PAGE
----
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Advocates sue LAPD over protest tactics, alleging disabled homeless man was shot in face with rubber bullets

Los Angeles police arrive to arrests protesters for curfew violations after a peaceful rally over the death of George Floyd.
Los Angeles police officers arrive to arrests protesters for curfew violations after a day of peaceful rally sparked by the death of George Floyd.
(Francine Orr / Los Angeles Times)

A coalition of criminal justice activists and homeless advocates filed a lawsuit against the city over how Los Angeles police have handled protests following the death of George Floyd, accusing officers of shooting a homeless man in the eye with rubber bullets and holding people for upward of 12 hours for simple curfew violations.

The suit — filed late Friday by the Los Angeles chapter of the National Lawyers Guild, Black Lives Matter and Los Angeles Community Action Network — accused the L.A. Police Department of violating many protesters’ right to assemble and using excessive force.

The complaint also provided new information about images of a homeless man bleeding from the eye in downtown Los Angeles that had gone viral and been shared by many critical of the department over the last week.

Protests over the death of Floyd, who was killed while in Minneapolis police custody on May 25, have led to unrest that Los Angeles has not seen since the 1992 riots. While businesses were looted and buildings were damaged and burned in downtown, Van Nuys and the Fairfax District, activists said protests have been largely peaceful and police have focused most of their attention on arresting demonstrators instead of looters.

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The LAPD has not completed a full breakdown of arrests during the protests. Department spokesman Josh Rubenstein estimated that about 2,700 people were arrested between May 29 and Tuesday during the height of the protests, and booking records suggest the majority of those arrests were for failure to obey a dispersal order or curfew violations.
The department has not provided updated arrest figures since Tuesday. The lawsuit estimated 3% of the 2,700 arrests were for looting or other crimes. Booking records reviewed by The Times earlier this week showed about 150 people had been arrested for looting in Los Angeles during that time frame, approximately 5% of the overall arrest total.

“Over the past week, while [Black Lives Matter Los Angeles] and its members were engaged in lawful First Amendment activity, the LAPD used force to terminate the protests, including the indiscriminate use of so-called ‘less lethal’ weapons that caused injury to its members and instilled fear in them that, if they chose to assemble in public spaces to express their opposition to police violence across the nation against black men and women, they would be the subject of such violence and arrest,” the suit said.

The suit also accused the LAPD of arresting a number of homeless people for curfew violations even though they “had no place they could go to avoid violating.”
The suit contained a gruesome picture of a homeless man in a wheelchair bleeding from the eye, allegedly after police shot him in the face with rubber bullets. The LAPD has said it uses less-than-lethal foam projectiles, not rubber bullets.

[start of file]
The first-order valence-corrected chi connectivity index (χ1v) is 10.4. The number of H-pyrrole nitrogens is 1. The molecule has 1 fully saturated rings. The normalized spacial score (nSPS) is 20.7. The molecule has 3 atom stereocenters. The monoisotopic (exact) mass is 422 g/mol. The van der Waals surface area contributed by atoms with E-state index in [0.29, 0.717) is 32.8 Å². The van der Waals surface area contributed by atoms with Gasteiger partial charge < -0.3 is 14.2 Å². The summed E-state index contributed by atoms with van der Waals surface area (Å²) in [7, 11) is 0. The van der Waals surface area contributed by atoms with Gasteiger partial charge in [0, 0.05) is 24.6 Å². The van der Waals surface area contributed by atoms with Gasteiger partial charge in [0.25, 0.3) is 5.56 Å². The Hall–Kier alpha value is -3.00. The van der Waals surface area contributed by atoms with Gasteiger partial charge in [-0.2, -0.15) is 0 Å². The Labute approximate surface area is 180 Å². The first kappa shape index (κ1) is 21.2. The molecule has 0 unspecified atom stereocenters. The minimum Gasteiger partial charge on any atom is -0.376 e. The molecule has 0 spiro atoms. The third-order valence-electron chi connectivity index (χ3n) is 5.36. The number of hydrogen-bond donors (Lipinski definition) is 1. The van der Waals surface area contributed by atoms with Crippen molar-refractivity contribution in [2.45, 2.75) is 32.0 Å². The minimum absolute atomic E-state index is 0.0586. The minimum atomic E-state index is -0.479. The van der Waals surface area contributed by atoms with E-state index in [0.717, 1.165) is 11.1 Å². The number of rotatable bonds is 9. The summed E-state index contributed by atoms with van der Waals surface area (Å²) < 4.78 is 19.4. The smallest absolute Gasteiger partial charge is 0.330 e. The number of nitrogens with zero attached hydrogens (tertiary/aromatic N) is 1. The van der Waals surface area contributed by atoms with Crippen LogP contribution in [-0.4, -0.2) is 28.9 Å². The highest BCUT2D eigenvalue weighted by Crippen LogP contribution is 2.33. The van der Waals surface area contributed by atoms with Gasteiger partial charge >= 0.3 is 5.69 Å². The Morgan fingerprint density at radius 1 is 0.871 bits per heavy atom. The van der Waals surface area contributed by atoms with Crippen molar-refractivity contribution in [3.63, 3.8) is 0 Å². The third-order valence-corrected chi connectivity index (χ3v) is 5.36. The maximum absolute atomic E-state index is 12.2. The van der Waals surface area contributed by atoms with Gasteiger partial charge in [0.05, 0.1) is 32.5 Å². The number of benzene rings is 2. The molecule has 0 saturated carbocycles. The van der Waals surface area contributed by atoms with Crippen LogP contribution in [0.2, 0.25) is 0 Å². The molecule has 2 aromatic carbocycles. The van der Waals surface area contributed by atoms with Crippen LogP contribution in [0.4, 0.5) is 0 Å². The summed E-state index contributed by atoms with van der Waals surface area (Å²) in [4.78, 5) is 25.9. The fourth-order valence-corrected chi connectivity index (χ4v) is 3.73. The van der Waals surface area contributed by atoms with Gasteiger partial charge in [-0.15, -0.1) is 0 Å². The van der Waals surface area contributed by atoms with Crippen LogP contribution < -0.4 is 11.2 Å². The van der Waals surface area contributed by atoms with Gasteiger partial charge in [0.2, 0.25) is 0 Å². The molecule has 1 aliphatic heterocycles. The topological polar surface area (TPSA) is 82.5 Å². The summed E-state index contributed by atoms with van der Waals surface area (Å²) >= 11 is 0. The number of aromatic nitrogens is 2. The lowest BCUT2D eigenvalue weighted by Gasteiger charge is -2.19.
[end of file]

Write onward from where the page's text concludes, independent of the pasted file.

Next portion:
Carol Sobel, a civil rights attorney representing the plaintiffs, said at least three homeless men in wheelchairs were struck by rubber bullets fired by the LAPD during downtown protests. One of them, a member of L.A. CAN known as “Cincinnatti,” had “pleaded with police not to use force on him before being shot in the face,” the suit alleges.

Rubenstein confirmed the incident involving the homeless man is the subject of an Internal Affairs investigation, as are several other widely circulated clips of alleged police misconduct that have surfaced in recent days. He urged anyone who believed they were the victim of police misconduct to contact Internal Affairs or the Office of the Inspector General, but declined to comment on the lawsuit.

Even the LAPD’s request for information about misconduct in the past week has been met with push back from defense attorneys and criminal justice advocates, who have advised people to discuss their case with an attorney prior to contacting any police officials with a complaint.

Earlier this week, LAPD Chief Michel Moore said the department needed to show more force in response to attacks on police officers and reports of looting in various parts of the city. At least 27 officers have been injured in the last week while responding to protests or looting, including one officer who was hospitalized with a fractured skull.

But in recent days, the LAPD has been criticized for its response to the demonstrations. Two City Council members and the president of the civilian Police Commission, former federal prosecutor Eileen Decker, have called for a review.

On Friday, Rep. Ted Lieu (D-Torrance) also called on the commission to investigate the department’s response to protests and looting in the Fairfax District last week.

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Late Friday, Mayor Eric Garcetti said some of the police tactics seen in the last week had “no place in the City of Angels.”

“The civilian Police Commission’s Inspector General is reviewing the footage and will ensure a full investigation of incidents depicting excessive uses of force, which could lead to officer discipline or removal. Every incident has a larger context, but our officers must keep the peace, without violence,” Garcetti said.

Times staff writer Cindy Chang contributed to this report.


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